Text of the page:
Part of our world building is building the characters that inhabit the world. Their attitudes, social system, fashions, and so on. A big part of this is the fashions of a world, these can reveal a lot about the attitudes and social hierarchy of a world. For instance, a common example in western culture is the more sexually repressed women are expected to be the longer their skirts. In Victorian Britain revealing a hint of ankle was considered salacious and there were rules about the correct height to lift a skirt to step off a kerb or step. Does this mean that in private women were always repressed? No, but there’s a public expectation that reveals itself in the fashions.

The same is true of social hierarchy. The further up the social spectrum people were in Victorian Britain the better quality their clothes were, finer fabrics, brighter colours, different styles. The clothes of the upper classes were statements whereas the clothes of workers were practical to a point. People without money often couldn’t, and can’t, afford clothes to keep them warm or in good repair. Part of building our world is considering what people wear and why they wear it, no only in relation to the world but also in relation their character.

This doesn’t mean the social context of our clothes has to reflect the logic of the real world, even the real world isn’t always logical. An example would be when torn jeans are fashionable. Logically jeans should be torn from wear and a person’s inability to replace them, not brought with holes in. However, this changes when torn jeans become fashionable and having jeans with holes in is no longer an indicator of not being able to buy new jeans. It could even get to the point that people who are wealthier are more likely to have torn jeans because they don’t have to buy jeans to last and so on.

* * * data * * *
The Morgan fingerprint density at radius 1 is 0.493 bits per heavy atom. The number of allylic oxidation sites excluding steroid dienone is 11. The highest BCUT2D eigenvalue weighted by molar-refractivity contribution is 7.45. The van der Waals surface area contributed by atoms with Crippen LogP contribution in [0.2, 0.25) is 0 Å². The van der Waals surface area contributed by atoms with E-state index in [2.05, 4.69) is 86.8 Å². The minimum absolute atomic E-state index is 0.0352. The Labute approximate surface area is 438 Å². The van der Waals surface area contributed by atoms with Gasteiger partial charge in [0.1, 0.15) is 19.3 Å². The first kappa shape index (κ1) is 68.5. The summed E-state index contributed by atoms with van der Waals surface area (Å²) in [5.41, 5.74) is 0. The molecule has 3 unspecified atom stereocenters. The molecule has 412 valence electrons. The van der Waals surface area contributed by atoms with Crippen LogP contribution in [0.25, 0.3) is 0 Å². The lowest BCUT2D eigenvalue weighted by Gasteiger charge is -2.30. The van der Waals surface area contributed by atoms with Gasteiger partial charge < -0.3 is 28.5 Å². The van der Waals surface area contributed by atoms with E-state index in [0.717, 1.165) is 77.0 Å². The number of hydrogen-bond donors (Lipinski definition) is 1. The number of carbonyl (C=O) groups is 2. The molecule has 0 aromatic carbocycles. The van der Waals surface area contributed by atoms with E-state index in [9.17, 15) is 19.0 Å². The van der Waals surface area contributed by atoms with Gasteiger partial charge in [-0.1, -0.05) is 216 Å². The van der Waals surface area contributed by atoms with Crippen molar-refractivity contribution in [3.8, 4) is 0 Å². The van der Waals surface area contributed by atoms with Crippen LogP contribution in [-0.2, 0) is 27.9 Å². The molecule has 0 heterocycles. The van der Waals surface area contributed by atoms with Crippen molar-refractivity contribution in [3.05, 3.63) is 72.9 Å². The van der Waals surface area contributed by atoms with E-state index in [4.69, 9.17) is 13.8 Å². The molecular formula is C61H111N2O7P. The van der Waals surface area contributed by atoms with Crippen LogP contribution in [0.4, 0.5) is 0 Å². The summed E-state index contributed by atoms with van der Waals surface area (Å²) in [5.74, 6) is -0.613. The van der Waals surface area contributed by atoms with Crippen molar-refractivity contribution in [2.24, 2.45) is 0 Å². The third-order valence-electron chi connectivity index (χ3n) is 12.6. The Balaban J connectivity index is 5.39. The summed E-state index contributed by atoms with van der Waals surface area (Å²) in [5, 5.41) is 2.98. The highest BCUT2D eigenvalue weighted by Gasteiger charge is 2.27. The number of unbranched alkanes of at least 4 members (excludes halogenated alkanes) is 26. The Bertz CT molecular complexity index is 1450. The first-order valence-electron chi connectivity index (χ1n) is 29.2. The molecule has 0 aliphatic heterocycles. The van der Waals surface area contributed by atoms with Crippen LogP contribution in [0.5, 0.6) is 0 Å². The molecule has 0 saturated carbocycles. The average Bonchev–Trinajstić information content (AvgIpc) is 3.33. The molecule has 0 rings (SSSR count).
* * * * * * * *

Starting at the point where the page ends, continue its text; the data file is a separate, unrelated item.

This raises the question: Do we need to explain this? Some of it might need to be, for instance if clothing is a uniform. A uniform is an important marker and a lot of people are going to wear it, if we establish what a uniform looks like we don’t have to keep describing it, unless there is some sort of difference. It also allows violations of the uniform rule, such as having a character walk in wearing a uniform they shouldn’t be or a character who previously wasn’t wearing a uniform suddenly is, this might be used to reveal/show when characters are undercover.

We can also use clothes to show changing fortunes as someone goes up or down the social ranks. If we’ve established that one group of people wear one kind of fashion and another group wears another then we can describe a character in different clothes to reveal their place in the hierarchy without having to explain their fortunes have changed. This can be helpful if part of the story is their changing fortunes because it can help us show the change in increments, whether it’s them buying clothes, people reacting to their change of clothes, or simply walking into a room and looking/not looking different to the other people in the room and so on.

Clothes can be used in a variety of ways to show different aspects of the characters and societies from deliberate to accidental violations, changing attitudes, or even a change in the weather. We don’t have to fit all over this in but it’s worth considering because it can sometimes give a world extra depth without appearing to do much work to reveal it.

Article Archive 1

Published by Jesse

I'm a writer and academic specialising in fantasy fiction and creative writing theory. I'm allergic to pretentiously talking about fiction and aim to be unashamedly ‘commercial’. Surely all fiction is commercial anyway, or what’s the point in publishing it?

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